Immunology: good sleep stimulates the immune system

7 Mar 2024

Researchers at LMU Munich have shown that sleep enhances the migratory potential of T cells toward lymph nodes.

A new study shows why sleeping is healthy.

Sleep promotes the ability of T cells to migrate to lymph nodes. | © IMAGO / Design Pics / Alexey Stiop

Sleep is healthy – this popular knowledge is backed by science. Previous research had already shown that in people who slept after a vaccination, the immune response was twice as strong on average as in people who did not sleep during the night after the vaccination. However, the cell biological reasons for this had been little investigated before now.

A team led by Professor Luciana Besedovsky from the Institute of Medical Psychology has now demonstrated that sleep promotes the potential of immune cells – so-called T cells – to migrate toward lymph nodes. The researchers have reported their findings in the journal Brain, Behavior, and Immunity.

Significant differences after sleepless night

The scientists repeatedly examined the concentration of various subgroups of T cells in the blood of a cohort of healthy men and women over the course of two 24-hour sessions. In one of the two test conditions, the participants were allowed to sleep at night for eight hours, while in the other they relaxed in bed at night but stayed awake. A forearm catheter connected to an adjacent room by means of a tube enabled blood collection without disturbing the participant’s sleep.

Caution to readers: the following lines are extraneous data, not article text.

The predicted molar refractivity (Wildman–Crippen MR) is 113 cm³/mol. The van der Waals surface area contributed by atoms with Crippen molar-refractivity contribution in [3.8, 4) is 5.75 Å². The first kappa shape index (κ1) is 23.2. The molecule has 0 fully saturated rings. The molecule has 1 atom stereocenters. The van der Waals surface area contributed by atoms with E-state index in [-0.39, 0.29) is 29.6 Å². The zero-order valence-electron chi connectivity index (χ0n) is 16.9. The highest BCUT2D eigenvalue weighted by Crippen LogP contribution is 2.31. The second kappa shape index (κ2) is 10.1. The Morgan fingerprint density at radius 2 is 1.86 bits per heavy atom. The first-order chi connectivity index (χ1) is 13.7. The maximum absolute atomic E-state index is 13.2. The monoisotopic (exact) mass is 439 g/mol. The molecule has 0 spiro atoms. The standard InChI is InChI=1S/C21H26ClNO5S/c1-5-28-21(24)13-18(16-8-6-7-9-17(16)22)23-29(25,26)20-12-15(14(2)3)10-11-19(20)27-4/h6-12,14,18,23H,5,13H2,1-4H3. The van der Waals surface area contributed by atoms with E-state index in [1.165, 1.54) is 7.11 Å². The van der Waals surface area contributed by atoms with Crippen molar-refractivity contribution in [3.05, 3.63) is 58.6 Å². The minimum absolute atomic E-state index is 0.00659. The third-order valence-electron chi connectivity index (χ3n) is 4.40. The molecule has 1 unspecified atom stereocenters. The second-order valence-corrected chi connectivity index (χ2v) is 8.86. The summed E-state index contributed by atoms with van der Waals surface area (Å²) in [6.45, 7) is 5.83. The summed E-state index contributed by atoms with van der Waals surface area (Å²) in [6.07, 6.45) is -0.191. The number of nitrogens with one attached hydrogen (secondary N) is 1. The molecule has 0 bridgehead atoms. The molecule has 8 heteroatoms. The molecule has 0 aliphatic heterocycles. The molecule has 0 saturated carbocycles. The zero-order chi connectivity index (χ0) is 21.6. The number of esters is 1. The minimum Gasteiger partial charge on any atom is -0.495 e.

Analysis of the blood samples revealed significant differences between the test conditions: “Our results show that sleep promotes the migratory potential of various T-cell subpopulations,” says Besedovsky.

Migration of T cells toward lymph nodes

As the researchers demonstrated, sleep increases the directed migration of T cells toward a signaling protein, the so-called ‘homing’ chemokine CCL19. This molecule mediates the migration of T cells, which possess the corresponding receptor for CCL19, to the lymph nodes, where the T cell immune defenses are ‘trained’ by being presented with antigens – for example, after a vaccination.

In further experiments, the researchers showed that incubating T cells with blood plasma taken from sleeping participants likewise increased the migratory potential. “This demonstrates that soluble factors that are elevated in blood plasma during sleep mediate the effect of sleep on T-cell migration. So we can in a way recreate the effect of sleep in the lab using the blood plasma of sleeping persons,” reports Besedovsky.


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The scientists identified growth hormone and prolactin as the decisive factors for this migration behavior. Both hormones showed sleep-dependent changes in concentration in the plasma, with higher values among the participants who slept during the night.

“Our results also have potential clinical implications,” says Besedovsky. “Thus, growth hormone and prolactin could be considered as new adjuvants to promote immune responses following vaccination, especially in aged people, who typically display reduced levels of these hormones during sleep.” Overall, the authors see the study as an important step for better understanding why sleep supports immune responses – for example, after vaccination – and why vaccines are often less effective in older people.

Estefanía Martínez-Albert, Nicolas D. Lutz, Robert Hübener, Stoyan Dimitrov, Tanja Lange, Jan Born & Luciana Besedovsky: Sleep promotes T-cell migration towards CCL19 via growth hormone and prolactin signaling in humans. Brain, Behavior, and Immunity 2024

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